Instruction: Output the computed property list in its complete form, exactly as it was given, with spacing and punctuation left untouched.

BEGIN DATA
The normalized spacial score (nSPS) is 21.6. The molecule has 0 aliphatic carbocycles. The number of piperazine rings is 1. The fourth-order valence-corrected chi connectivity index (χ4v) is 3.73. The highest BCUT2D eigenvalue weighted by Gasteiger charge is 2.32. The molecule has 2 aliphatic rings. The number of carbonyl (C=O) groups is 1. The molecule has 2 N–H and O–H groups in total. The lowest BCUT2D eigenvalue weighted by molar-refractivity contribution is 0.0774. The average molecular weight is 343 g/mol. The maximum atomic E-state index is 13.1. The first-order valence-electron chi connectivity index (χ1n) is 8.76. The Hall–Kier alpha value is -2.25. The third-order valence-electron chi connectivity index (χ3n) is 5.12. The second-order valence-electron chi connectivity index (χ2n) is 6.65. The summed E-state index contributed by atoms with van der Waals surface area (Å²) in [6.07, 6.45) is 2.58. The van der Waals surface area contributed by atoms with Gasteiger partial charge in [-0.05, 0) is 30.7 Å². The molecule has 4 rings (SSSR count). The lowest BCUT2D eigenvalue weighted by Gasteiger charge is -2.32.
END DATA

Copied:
The normalized spacial score (nSPS) is 21.6. The molecule has 0 aliphatic carbocycles. The number of piperazine rings is 1. The fourth-order valence-corrected chi connectivity index (χ4v) is 3.73. The highest BCUT2D eigenvalue weighted by Gasteiger charge is 2.32. The molecule has 2 aliphatic rings. The number of carbonyl (C=O) groups is 1. The molecule has 2 N–H and O–H groups in total. The lowest BCUT2D eigenvalue weighted by molar-refractivity contribution is 0.0774. The average molecular weight is 343 g/mol. The maximum atomic E-state index is 13.1. The first-order valence-electron chi connectivity index (χ1n) is 8.76. The Hall–Kier alpha value is -2.25. The third-order valence-electron chi connectivity index (χ3n) is 5.12. The second-order valence-electron chi connectivity index (χ2n) is 6.65. The summed E-state index contributed by atoms with van der Waals surface area (Å²) in [6.07, 6.45) is 2.58. The van der Waals surface area contributed by atoms with Gasteiger partial charge in [-0.05, 0) is 30.7 Å². The molecule has 4 rings (SSSR count). The lowest BCUT2D eigenvalue weighted by Gasteiger charge is -2.32.